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Original Article

Anat Cell Biol 2022; 55(4): 441-451

Published online December 31, 2022


Copyright © Korean Association of ANATOMISTS.

The impact of age on the morphology of the 12th thoracic vertebral endplates

Nefeli Garoufi1 , Andreas Bertsatos1 , Marie Louise Schjellerup Jørkov2 , Chiara Villa2 , Maria-Eleni Chovalopoulou1

1Department of Animal and Human Physiology, Faculty of Biology, School of Sciences, National and Kapodistrian University of Athens, Athens, Greece, 2Section of Forensic Pathology, Department of Forensic Medicine, University of Copenhagen, Copenhagen, Denmark

Correspondence to:Andreas Bertsatos
Department of Animal and Human Physiology, Faculty of Biology, School of Sciences, University of Athens, Athens GR15701, Greece
E-mail: abertsatos@biol.uoa.gr

Received: May 18, 2022; Revised: May 11, 2022; Accepted: August 3, 2022

This is an Open Access article distributed under the terms of the Creative Commons Attribution Non-Commercial License (http://creativecommons.org/licenses/by-nc/4.0/) which permits unrestricted non-commercial use, distribution, and reproduction in any medium, provided the original work is properly cited.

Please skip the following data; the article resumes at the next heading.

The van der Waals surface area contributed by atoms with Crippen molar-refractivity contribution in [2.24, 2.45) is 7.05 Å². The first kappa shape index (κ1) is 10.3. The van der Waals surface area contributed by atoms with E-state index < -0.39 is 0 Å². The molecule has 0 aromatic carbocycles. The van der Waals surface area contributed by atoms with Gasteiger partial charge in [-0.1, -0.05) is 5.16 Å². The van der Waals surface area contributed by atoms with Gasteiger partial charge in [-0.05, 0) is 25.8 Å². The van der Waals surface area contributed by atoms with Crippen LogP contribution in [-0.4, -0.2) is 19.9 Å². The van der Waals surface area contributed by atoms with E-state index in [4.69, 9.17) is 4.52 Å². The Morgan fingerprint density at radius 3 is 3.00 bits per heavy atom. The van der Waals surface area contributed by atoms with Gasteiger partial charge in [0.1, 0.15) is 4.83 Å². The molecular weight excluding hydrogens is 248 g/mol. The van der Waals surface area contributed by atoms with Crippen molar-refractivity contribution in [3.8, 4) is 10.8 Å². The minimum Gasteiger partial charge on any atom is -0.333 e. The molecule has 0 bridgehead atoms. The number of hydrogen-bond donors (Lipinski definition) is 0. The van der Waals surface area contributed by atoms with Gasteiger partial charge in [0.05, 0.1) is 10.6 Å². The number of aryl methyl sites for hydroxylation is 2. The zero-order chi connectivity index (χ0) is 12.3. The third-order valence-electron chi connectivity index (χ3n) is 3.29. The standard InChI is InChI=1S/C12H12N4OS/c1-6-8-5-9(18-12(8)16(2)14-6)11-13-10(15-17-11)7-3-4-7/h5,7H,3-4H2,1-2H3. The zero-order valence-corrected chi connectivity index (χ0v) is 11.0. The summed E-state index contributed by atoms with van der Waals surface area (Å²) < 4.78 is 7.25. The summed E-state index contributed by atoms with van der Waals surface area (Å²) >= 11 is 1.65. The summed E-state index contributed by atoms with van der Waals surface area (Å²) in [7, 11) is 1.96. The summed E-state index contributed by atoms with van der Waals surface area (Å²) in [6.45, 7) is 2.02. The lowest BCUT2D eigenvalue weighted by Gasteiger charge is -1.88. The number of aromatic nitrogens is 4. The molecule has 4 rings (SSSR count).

The current article explores the aging effects on the overall morphology of the endplates of the 12th thoracic vertebra (T12), while screening for sex differences. It further evaluates the suitability of T12 for estimating age-at-death in bioarcheaological contexts. We captured the morphology of the vertebral endplates, including the formation of osteophytes, in a novel continuous quantitative manner using digital photography. 168 Greek adults from the Athens Collection were used for modeling the aging effects and another 107 individuals from two Danish archaeological assemblages for evaluation. Regression analysis is based on generalized additive models for correlating age-at-death and morphological variation. Our proposed measurement method is highly reliable (R>0.98) and the main differences observed between sexes are size related. Aging has considerable effect on the endplate morphology of the T12 with the total area of the endplate, the area of the epiphyseal rim, and the shape irregularities of the endplate’s external boundary being mostly affected. Multivariate regression shows that aging effects account up to 46% of the observed variation, although with differential expression between sexes. Correct age prediction on archaeological remains reached 33% with a prominent tendency for overestimation. The morphology of the T12 endplates is influenced by age and it can provide some insight with respect to the age-at-death of unidentified individuals, especially when other skeletal age markers are unavailable. Our proposed method provides an age-estimation framework for bioarchaeological settings, especially for estimating broader age ranges, such as discriminating between young and old adults.